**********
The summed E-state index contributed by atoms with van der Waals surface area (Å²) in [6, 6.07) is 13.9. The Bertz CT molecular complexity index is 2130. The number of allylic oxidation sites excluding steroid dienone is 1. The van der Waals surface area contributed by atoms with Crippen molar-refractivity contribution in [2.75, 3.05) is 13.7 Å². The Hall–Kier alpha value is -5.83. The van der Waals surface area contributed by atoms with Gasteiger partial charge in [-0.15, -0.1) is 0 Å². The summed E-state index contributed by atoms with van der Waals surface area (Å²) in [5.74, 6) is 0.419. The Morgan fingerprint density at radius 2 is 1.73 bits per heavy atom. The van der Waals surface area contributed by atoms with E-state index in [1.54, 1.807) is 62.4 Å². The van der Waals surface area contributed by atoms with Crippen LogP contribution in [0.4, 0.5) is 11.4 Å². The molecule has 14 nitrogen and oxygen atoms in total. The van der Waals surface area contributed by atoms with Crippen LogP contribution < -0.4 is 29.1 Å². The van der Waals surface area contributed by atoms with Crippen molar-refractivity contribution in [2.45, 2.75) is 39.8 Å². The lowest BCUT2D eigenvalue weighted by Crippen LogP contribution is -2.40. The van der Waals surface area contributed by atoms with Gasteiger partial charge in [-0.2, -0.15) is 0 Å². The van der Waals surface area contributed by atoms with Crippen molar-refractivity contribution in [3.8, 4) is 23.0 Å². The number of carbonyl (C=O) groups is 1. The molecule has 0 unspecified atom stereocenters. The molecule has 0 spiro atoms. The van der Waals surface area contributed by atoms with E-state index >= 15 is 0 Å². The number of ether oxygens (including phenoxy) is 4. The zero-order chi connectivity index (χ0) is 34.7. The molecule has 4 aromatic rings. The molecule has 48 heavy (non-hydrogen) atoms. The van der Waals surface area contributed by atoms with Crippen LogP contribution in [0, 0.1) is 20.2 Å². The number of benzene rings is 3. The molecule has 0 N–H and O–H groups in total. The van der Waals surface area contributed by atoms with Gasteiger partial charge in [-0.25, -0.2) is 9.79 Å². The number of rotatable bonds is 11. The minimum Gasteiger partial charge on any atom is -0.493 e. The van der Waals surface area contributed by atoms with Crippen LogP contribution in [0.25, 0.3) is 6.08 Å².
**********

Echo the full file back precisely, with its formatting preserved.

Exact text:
The summed E-state index contributed by atoms with van der Waals surface area (Å²) in [6, 6.07) is 13.9. The Bertz CT molecular complexity index is 2130. The number of allylic oxidation sites excluding steroid dienone is 1. The van der Waals surface area contributed by atoms with Crippen molar-refractivity contribution in [2.75, 3.05) is 13.7 Å². The Hall–Kier alpha value is -5.83. The van der Waals surface area contributed by atoms with Gasteiger partial charge in [-0.15, -0.1) is 0 Å². The summed E-state index contributed by atoms with van der Waals surface area (Å²) in [5.74, 6) is 0.419. The Morgan fingerprint density at radius 2 is 1.73 bits per heavy atom. The van der Waals surface area contributed by atoms with E-state index in [1.54, 1.807) is 62.4 Å². The van der Waals surface area contributed by atoms with Crippen LogP contribution in [0.4, 0.5) is 11.4 Å². The molecule has 14 nitrogen and oxygen atoms in total. The van der Waals surface area contributed by atoms with Crippen LogP contribution < -0.4 is 29.1 Å². The van der Waals surface area contributed by atoms with Crippen molar-refractivity contribution in [2.45, 2.75) is 39.8 Å². The lowest BCUT2D eigenvalue weighted by Crippen LogP contribution is -2.40. The van der Waals surface area contributed by atoms with Gasteiger partial charge in [-0.2, -0.15) is 0 Å². The van der Waals surface area contributed by atoms with Crippen molar-refractivity contribution in [3.8, 4) is 23.0 Å². The number of carbonyl (C=O) groups is 1. The molecule has 0 unspecified atom stereocenters. The molecule has 0 spiro atoms. The van der Waals surface area contributed by atoms with E-state index >= 15 is 0 Å². The number of ether oxygens (including phenoxy) is 4. The zero-order chi connectivity index (χ0) is 34.7. The molecule has 4 aromatic rings. The molecule has 48 heavy (non-hydrogen) atoms. The van der Waals surface area contributed by atoms with Crippen LogP contribution in [0, 0.1) is 20.2 Å². The number of benzene rings is 3. The molecule has 0 N–H and O–H groups in total. The van der Waals surface area contributed by atoms with Gasteiger partial charge in [-0.25, -0.2) is 9.79 Å². The number of rotatable bonds is 11. The minimum Gasteiger partial charge on any atom is -0.493 e. The van der Waals surface area contributed by atoms with Crippen LogP contribution in [0.25, 0.3) is 6.08 Å².